When we arrived, we ran into friends and I believe I carried on a conversation for 10 minutes. Or maybe just 2. I didn’t say it was intelligent conversation, just a conversation. But that’s pretty good considering oxygen wasn’t circulating to my brain. My rig up was tight. All I had to do was make it through the next seven hours.
During the show, Jane Lynch told some great jokes. I know because other people laughed. Like I said, it hurt to smile, breathe, laugh, and turn my head side-to-side so jokes were not my friends.
And then it happened. About mid-way through the event my body started to talk to me. It said, “I need to go to the bathroom.”
I didn’t go before I left because I was too busy getting my hair did and my makeup airbrushed. I was too busy showing the babysitter how to use the TiVo or squeezing myself into my size negative dress… you know, important things.
If I were to get up now I might not be back in time and they’d stick a filler in my seat. I didn’t want to miss anything. Besides, I would probably fall walking up that aisle in those stilts. Tom Cruise would have stayed seated.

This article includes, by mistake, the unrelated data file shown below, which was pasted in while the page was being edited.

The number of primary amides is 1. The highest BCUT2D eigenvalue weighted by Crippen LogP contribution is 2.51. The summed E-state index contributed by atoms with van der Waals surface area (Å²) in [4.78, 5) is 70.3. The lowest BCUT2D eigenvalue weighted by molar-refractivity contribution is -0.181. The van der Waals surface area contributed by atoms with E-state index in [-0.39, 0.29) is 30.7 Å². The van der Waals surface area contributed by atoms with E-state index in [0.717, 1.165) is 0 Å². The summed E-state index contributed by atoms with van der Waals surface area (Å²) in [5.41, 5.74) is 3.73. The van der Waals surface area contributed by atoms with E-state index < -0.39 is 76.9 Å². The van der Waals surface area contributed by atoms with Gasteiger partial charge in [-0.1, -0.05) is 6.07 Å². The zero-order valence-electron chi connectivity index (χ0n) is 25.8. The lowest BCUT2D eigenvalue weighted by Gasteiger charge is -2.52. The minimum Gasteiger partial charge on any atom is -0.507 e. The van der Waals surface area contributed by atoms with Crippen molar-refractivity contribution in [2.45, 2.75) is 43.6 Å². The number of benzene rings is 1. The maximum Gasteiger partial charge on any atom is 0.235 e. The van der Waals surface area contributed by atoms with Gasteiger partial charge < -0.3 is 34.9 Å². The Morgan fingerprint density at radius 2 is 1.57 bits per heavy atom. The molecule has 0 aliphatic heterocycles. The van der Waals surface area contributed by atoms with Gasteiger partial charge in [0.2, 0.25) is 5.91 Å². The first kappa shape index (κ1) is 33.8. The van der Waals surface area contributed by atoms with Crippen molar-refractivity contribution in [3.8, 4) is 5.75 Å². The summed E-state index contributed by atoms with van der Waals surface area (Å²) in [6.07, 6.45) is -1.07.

“No hablo Ingles,” I told my body.
So what happens when you hold it in for three hours? I will tell you. “It” gets reabsorbed by your body and becomes highly poisonous, highly radioactive material. Your skin turns green and sweaty and you form scales from your scalp to your toes.
Why, oh, why did my husband have to be a drama writer? You realize that the best drama category is saved for last, right?
Finally, the award went to… Mad Men! Despite the toxic goings-on I did manage to find love in my heart. I kissed my husband and he went on stage with the others. They accepted their awards and went backstage to talk to the press. I was left with the other wives. They looked so cool and relaxed. I dabbed at the sweat on my forehead with the back of my hand. Matt Weiner’s wife looked particularly stunning in a white fitted gown, her black hair finger-waved, her lips Marilyn red. Someone asked her where she got her dress. She said it was something she already had. She also did her own hair and makeup.